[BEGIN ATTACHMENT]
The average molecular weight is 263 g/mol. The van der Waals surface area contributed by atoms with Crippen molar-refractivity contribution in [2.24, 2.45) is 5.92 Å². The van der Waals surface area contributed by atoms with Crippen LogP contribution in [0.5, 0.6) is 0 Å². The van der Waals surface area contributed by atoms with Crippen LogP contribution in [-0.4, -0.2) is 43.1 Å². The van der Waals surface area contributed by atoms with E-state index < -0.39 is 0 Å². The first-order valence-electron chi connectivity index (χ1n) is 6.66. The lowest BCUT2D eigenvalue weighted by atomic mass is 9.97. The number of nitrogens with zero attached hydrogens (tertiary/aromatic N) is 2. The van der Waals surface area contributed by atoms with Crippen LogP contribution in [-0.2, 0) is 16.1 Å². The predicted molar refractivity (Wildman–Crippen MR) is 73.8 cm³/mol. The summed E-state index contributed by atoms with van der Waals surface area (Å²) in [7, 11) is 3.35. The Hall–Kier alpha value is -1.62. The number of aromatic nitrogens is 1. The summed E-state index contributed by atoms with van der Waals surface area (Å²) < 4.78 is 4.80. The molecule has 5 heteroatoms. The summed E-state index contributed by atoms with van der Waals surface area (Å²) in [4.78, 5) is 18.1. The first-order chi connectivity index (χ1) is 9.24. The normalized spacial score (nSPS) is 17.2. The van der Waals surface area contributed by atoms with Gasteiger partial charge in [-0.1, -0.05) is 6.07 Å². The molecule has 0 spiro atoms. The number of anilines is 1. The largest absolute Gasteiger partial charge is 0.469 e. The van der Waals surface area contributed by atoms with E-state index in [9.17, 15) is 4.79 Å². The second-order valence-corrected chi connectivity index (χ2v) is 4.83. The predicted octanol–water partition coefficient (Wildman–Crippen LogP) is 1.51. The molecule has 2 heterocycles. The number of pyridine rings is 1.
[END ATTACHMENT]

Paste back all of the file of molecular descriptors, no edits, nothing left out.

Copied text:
The average molecular weight is 263 g/mol. The van der Waals surface area contributed by atoms with Crippen molar-refractivity contribution in [2.24, 2.45) is 5.92 Å². The van der Waals surface area contributed by atoms with Crippen LogP contribution in [0.5, 0.6) is 0 Å². The van der Waals surface area contributed by atoms with Crippen LogP contribution in [-0.4, -0.2) is 43.1 Å². The van der Waals surface area contributed by atoms with E-state index < -0.39 is 0 Å². The first-order valence-electron chi connectivity index (χ1n) is 6.66. The lowest BCUT2D eigenvalue weighted by atomic mass is 9.97. The number of nitrogens with zero attached hydrogens (tertiary/aromatic N) is 2. The van der Waals surface area contributed by atoms with Crippen LogP contribution in [-0.2, 0) is 16.1 Å². The predicted molar refractivity (Wildman–Crippen MR) is 73.8 cm³/mol. The summed E-state index contributed by atoms with van der Waals surface area (Å²) in [7, 11) is 3.35. The Hall–Kier alpha value is -1.62. The number of aromatic nitrogens is 1. The summed E-state index contributed by atoms with van der Waals surface area (Å²) < 4.78 is 4.80. The molecule has 5 heteroatoms. The summed E-state index contributed by atoms with van der Waals surface area (Å²) in [4.78, 5) is 18.1. The first-order chi connectivity index (χ1) is 9.24. The normalized spacial score (nSPS) is 17.2. The van der Waals surface area contributed by atoms with Gasteiger partial charge in [-0.1, -0.05) is 6.07 Å². The molecule has 0 spiro atoms. The number of anilines is 1. The largest absolute Gasteiger partial charge is 0.469 e. The van der Waals surface area contributed by atoms with E-state index in [9.17, 15) is 4.79 Å². The second-order valence-corrected chi connectivity index (χ2v) is 4.83. The predicted octanol–water partition coefficient (Wildman–Crippen LogP) is 1.51. The molecule has 2 heterocycles. The number of pyridine rings is 1.